By David Joel Miller
What will your counselor tell the police?
Short answer – Almost nothing!
For counseling to work, you need to talk about what is troubling you. For you to be able to talk like that we professionals need to make it safe for you to do so. Enter the concept of confidentiality. What you tell your therapist is mostly confidential and may also be privileged patient psychotherapist’s communication.
There will always be someone who thinks we therapists need to protect society and tell something or other. Say you tell the therapist you are scared because you are driving without a license. Do we call the police about that?
No way. That does not happen in any place that remotely resembles a democracy or a republic, probably not in a lot of other forms of government either.
So how come the police sometimes show up at your door anyway? What did get told to them and how?
Sometimes a situation is so very dangerous that the police get notified.
Your house is on fire, the neighbor calls the fire department and here come the police to control the crowds and traffic. I suppose some people get caught doing something illegal, like running a meth lab, because the police arrive at the fire and they find it. But the neighbor did not report you to the police, your secret slipped out because of the fire.
A similar thing happens when you tell a therapist about a very dangerous situation and we need to figuratively call the fire department.
There are certain things we just have to report, mostly to try to save lives.
I have talked about exceptions to confidentiality in a few other posts. Still, this topic continues to show up in questions and search terms. So, here is some reiteration specifically about exceptions to confidentiality and the police.
A danger to yourself is an exception to confidentiality.
If you plan to kill yourself we have to report that so you get help. This is not just a wish or thought, we should check if you are just thinking of dying or are you planning to kill yourself and when?
We call someone to get an ambulance and take you to a psychiatric hospital. Usually, the police get called to manage the situation.
Do you get a police record for this? Generally no. Not unless you are breaking some other law, like shooting at the police when they try to take you to the hospital.
Danger to others gets reported.
If you are planning to kill someone we need to prevent that. This is not just doing something reckless. This is planning, intending to hurt others. This can get complicated. If you plan to burn the mall down while it is packed, could people die? So yes that sort of thing, in most places gets reported.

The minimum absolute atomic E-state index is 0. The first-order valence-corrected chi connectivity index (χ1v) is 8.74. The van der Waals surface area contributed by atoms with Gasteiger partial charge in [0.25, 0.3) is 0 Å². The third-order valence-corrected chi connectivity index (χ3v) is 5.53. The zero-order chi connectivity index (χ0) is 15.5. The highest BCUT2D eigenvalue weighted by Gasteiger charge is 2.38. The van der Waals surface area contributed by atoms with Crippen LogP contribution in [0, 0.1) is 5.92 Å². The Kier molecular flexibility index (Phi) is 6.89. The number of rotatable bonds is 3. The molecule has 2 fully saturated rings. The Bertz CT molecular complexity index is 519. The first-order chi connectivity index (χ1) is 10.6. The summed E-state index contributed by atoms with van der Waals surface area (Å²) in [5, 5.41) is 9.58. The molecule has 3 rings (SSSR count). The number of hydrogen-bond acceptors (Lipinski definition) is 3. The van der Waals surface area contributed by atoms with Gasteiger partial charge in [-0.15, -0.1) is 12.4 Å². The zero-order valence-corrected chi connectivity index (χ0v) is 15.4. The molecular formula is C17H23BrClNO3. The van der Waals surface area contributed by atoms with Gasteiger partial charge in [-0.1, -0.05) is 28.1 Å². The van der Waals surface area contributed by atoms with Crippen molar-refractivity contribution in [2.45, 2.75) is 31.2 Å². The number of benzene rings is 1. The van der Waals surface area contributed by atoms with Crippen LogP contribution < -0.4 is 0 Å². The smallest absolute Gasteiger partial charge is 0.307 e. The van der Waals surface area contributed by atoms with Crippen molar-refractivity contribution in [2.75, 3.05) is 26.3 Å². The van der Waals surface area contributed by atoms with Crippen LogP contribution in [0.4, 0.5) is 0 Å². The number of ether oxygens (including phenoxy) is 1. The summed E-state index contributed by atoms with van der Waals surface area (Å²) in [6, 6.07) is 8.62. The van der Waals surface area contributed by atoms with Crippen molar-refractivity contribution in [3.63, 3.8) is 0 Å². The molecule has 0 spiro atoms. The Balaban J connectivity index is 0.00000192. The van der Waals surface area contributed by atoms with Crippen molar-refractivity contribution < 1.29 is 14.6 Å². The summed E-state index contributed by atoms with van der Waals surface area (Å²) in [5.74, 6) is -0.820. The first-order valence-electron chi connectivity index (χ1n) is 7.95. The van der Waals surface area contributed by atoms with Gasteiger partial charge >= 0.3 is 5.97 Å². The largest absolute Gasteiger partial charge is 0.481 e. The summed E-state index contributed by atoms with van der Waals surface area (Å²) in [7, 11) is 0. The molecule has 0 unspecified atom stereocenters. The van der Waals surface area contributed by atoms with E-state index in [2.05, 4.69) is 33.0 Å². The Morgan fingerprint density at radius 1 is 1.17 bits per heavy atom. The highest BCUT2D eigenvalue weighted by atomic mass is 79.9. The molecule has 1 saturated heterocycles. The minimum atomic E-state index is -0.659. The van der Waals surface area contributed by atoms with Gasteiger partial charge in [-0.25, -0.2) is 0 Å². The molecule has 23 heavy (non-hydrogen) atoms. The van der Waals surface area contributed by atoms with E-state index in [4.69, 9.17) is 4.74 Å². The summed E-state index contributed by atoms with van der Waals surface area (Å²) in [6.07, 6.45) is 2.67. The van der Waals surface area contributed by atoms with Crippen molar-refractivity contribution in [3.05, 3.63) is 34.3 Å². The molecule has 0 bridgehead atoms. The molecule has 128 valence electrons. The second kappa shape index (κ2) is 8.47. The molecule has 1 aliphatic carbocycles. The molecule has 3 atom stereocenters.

Abuse of a person that can’t protect themselves gets reported.
Child abuse, Elder abuse, disabled person abuse has to get reported. The goal here is to get the abuse to stop. But as in the care of the fire exposing your meth lab, stopping the abuse may leak out the fact that you have been committing a crime.
Sometimes these reports go to child protective service or adult protective services. In some areas, these reports go to the police department to check out.
Therapists only keep your secrets if they are your therapist.
If you see your doctor in the grocery store, don’t rely on his opinion of the produce. He is not being a doctor when you talk to him.
If the judge makes you talk to a therapist or CPS sends you to one, check if this is going to be confidential or if their report, warts, meth lab and all are going to the judge.
Even here consider the therapist is not calling the police on you. But if the judge gets the report on your mental state and you casually mentioned a couple of murders you did, the judge may be required to pass that on to the police.
So most things, even past crimes, we therapists do not report to the police. Honest, that is the last thing most of us want to do. Because once we make that call you stop trusting, stop telling us things, and then we can’t help you.
But occasionally because of something that we are required to report, some of your secrets could slip out. We do not necessarily call the police, but once we tell others to protect you or society that information is no longer strictly confidential.
When in doubt ask the therapist to tell you more about confidentiality. And if you have secrets that need to come out, let the therapist help you with the telling in the right way to the right person.
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